A quick guide on how to deploy a depth estimator at scale without creating a webservice, docker, and setting up the infrastructure.
Welcome to another tutorial of Develop, Deploy, and Integrate series. The main goal of that series is to uncover the fastest and easiest possible way to deploy a deep learning model at scale without any special configuration, long process of infrastructure setup, and difficult monitoring when the model is live. Just a simple way from model to actual use-case... in minutes!
All tutorials from the series are divided into three quick steps so that they can be easily applied to other machine learning models without any changes.
In this particular tutorial, we will deploy depth estimator model that is an essential part of every 3D vision system.
In the first step, we need to build and train a model so that we are able to perform inference. After that upload, the code to the repository, while weights of the model to some external storage if necessary.
A depth estimator model requires an input RGB image and outputs a depth image. The depth image includes information about the distance of the objects in the image from the viewpoint, which is usually the camera taking the picture. That technology is mainly used in self-driving cars, shadow mapping in computer graphics, and robot-assisted surgeries.
The two images below provide a clear illustration of depth estimation in practice.
Since building and training, such a model is a very long process, especially when you want to obtain plausible results. Therefore, we will use the trained MiDaS v2.1 model introduced by René Ranftl in his paper, where he describes a new tool that enables mixing multiple datasets during training, even if their annotations are incompatible. MiDaS v2.1, for instance, was trained on 10 different datasets with multi-objective optimization.
In order to run a model, you don't need to copy all files from the main repo, just the ones that are needed for inference. We have already done it for you, so you can either copy from our repo or the original one.
The last thing that you need to do is place the whole code in some git repo.
Step 2: Deploy depth estimator
The second step we will actually deploy a model.
The whole process of AI model deployment is highly influenced by the type of task and later the evaluation metrics.
For instance, a cooking recommendation engine needs to deliver best suited to your needs recipes while you are on the website (in seconds!). In this case, the most important metric is latency that needs to very low. Therefore for this task, you would consider choosing the deployment that works in real-time.
However, when you build a super-resolution engine, that improves the quality of the video, the main metric that you are looking for is some kind of image quality assessment. That is why batch deployment is a better choice because the response time does not play a big role in this case.
In conclusion, you have at least a grasp of how AI model deployment is a broad topic. As a result, in our case, we will go for real-time model deployment and we will use Syndicai Platform to easily deploy a model, without taking care of scalability, versioning, monitoring, and security.
Prepare a model
Our model is already trained and uploaded to the Git repository. Now, we need to somehow define how the model will take input and return output when being a webservice.
Thankfully, Syndicai does not require creating a webservice or docker. You only need to create two files syndicai.py & requirements.txt and place them in the main directory of your repository.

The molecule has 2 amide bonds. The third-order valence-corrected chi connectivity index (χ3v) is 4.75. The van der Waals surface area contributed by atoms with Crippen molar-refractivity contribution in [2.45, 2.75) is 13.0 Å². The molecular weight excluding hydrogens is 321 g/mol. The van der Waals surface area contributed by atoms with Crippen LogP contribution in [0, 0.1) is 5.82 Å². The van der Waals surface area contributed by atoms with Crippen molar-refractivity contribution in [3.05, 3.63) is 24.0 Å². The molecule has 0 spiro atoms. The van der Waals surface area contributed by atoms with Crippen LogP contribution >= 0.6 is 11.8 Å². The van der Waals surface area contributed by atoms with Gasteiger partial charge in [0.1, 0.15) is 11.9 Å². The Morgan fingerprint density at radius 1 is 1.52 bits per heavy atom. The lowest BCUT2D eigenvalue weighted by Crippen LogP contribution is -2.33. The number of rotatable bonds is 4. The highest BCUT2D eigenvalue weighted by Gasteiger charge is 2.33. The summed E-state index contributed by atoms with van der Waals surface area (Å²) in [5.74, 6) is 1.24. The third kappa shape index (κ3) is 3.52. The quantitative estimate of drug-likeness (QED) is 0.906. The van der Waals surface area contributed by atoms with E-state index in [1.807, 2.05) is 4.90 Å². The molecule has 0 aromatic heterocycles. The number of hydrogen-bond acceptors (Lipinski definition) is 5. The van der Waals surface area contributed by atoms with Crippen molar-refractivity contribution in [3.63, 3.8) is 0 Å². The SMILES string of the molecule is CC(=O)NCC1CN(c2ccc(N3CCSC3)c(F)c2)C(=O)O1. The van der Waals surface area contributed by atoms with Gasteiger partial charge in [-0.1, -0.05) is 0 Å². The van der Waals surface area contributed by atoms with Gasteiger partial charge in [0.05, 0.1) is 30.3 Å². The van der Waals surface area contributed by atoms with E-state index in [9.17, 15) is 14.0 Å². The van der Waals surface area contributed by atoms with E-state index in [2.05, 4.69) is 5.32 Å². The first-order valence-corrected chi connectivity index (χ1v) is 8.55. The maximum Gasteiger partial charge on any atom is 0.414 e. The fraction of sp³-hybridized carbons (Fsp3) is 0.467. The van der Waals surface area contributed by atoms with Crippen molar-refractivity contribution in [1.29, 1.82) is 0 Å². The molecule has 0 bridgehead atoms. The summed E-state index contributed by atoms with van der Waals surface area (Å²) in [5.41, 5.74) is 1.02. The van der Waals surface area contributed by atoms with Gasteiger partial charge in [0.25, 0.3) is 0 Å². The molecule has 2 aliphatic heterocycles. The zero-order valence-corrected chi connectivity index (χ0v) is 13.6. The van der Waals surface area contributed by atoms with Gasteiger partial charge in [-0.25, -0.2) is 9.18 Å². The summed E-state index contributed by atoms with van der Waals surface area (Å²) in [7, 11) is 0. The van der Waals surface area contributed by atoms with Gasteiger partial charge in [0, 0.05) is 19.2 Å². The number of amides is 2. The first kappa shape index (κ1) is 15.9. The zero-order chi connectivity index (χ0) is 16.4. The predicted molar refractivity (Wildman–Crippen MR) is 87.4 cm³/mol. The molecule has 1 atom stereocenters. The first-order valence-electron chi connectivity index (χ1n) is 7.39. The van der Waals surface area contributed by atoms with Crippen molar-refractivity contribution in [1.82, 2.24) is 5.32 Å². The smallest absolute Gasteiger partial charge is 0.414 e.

The first file, syndicai.py, consists of PythonPredictor python class responsible for model prediction. In this case, both input and output are in the base64 format, and the content of the files looks as follows.
import cv2 import numpy as np import urllib.request import matplotlib.pyplot as plt
import tensorflow as tf import tensorflow_hub as hub
from utils import *
def __init__(self, config): # the runtime initialization will not allocate all memory on the device to avoid out of GPU memory gpus = tf.config.experimental.list_physical_devices('GPU') for gpu in gpus: #tf.config.experimental.set_memory_growth(gpu, True) tf.config.experimental.set_virtual_device_configuration(gpu, [tf.config.experimental.VirtualDeviceConfiguration(memory_limit=4000)])
# load model self.module = hub.load("https://tfhub.dev/intel/midas/v2_1_small/1", tags=['serve'])
def predict(self, payload): # convert base64 to OpenCv format img = b64_to_image(payload["image_b64"]) / 255.0
Remember that your model has to be Active in order to work! As the output, you should also get base64.
If you get a correct response you are ready to go with the model integration. Go to the model Integrate page and use the code snippet to implement the REST API in your website, mobile app, or some platform.
For the purpose of that kind of tutorials we have managed to create a sample web app written in React that consumes deployed models and is the perfect example of the showcase your models. You can try it on the Syndicai Showcase page and get a feeling of what we are talking about.
In addition, you can fork the repository with the showcase page, because the whole code is open-sourced.
To sum up, you've done a great job!
In the above tutorial, you had a chance to learn how to deploy depth estimator model. As you could see, the whole process does not require you to create a webservice, docker, and infrastructure. Syndicai do it for you so that you can iterate faster and focus on what's important - model building and training!
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If you found that material helpful, have some comments, or want to share some ideas for the next one - don't hesitate to drop us a line via slack or mail. We would love to hear your feedback!